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Lighting plays a significant role in the built environment. In commercial construction, it's considered for both its aesthetic and functional value. As such, it is a system that owners choose to upgrade.
When owners request a life cycle cost analysis, lighting is one of the first places I look for efficiencies. LEDs offer numerous benefits, as the technology has advanced well beyond that of incandescent and fluorescents.
The past couple of years in particular, increased competition and continued focus to bring costs down have resulted in more competitive pricing and larger supply. Thus, the time it takes to recoup first costs is also diminishing – sometimes to within one or two years.
Light–emitting diodes (LEDs) are semiconductor devices that produce visible light when an electrical current passes through them. You will also see them referred to as an SSL - a type of Solid State Lighting – as opposed to a filament or gas.
If you have purchased LED bulbs for your home, you have seen the options. They come in similar shapes and sizes, making a home retrofit as easy as changing out a light bulb. Some of the differences between filament bulbs are also apparent:
While LEDs found their way into commercial buildings, manufacturing and industrial facilities were some of the last to invest in LED lighting - and for good reason. Like commercial buildings, industrial spaces must meet ASHRAE standards and regulatory requirements.
For our build-to-suit projects, lighting is very important. However, in the spec warehouses we build for developers, they usually incorporate the minimal amount of lighting, to prevent spending money upfront that won't get used until they know the tenant requirements. Therein lays the reason for the slower adoption – and the opportunity. Since developers are constructing the buildings, many industrial LED projects today are retrofits because tenants are the ones interested in the lighting.
As technology evolves to make retro-fits almost as easy as changing out a light bulb, we're seeing more tenants and owners making the switch. With lower costs and the availability of incentives and refunds, developers are also starting to consider the upfront investment in LED lighting, to make their buildings more marketable.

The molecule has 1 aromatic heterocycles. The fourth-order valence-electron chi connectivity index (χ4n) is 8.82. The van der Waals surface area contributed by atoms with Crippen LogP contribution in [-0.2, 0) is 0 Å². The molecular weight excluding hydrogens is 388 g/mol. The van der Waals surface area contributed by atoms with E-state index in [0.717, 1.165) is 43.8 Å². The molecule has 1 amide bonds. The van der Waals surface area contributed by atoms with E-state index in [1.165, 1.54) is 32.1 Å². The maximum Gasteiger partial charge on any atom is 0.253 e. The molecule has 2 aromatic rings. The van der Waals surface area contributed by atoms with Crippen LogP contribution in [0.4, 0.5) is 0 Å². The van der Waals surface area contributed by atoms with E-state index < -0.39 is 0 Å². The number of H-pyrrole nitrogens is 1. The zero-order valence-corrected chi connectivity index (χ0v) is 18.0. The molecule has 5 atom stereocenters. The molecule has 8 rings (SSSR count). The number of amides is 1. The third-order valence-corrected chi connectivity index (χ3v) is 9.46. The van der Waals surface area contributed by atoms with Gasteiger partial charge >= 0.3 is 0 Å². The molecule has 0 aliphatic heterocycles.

Though LEDs offer multiple advantages, until recently the technology has not been developed enough to allow these types of businesses to experience the benefits at a price point that makes sense.
With cost as the main drawback – and shrinking - LED lighting offers the following characteristics and benefits that far outweigh traditional lighting:
LEDs operate by making electricity so they consume less energy or wattage than other sources. From our experience, because of the size of LEDs, it typically takes more LED high-bay lights than fluorescent. Energy savings vary based on types of space and usage and can reach 70 percent and sometimes more.
It's a misconception that LEDs don’t produce heat. Instead, the heat is contained in the heat sink, and thus, stays within the device and burns cool. Since LEDs give off less heat, they also help reduce the load on other systems, like the AC and refrigeration systems.
There is no such thing as a white LED light. Instead, colors include amber, red, green and blue, which are mixed or covered with a phosphor material that converts the color of the light. Different formulas allow for different degrees of white. The ability to control the lighting color is ideal for color-critical applications such as quality control inspections and showcasing products.
With conventional lighting, facilities often over-light to compensate for a loss in lumen output. LEDs lose very little lumen output over the course of a 10-year life span, which means you get brighter, more efficient light over a longer time. The low maintenance allows for continuous manufacturing and eliminates costs associated with fixing and maintaining lights, including fixtures, bulbs, renting equipment and the labor. It eliminates downtime and improves productivity.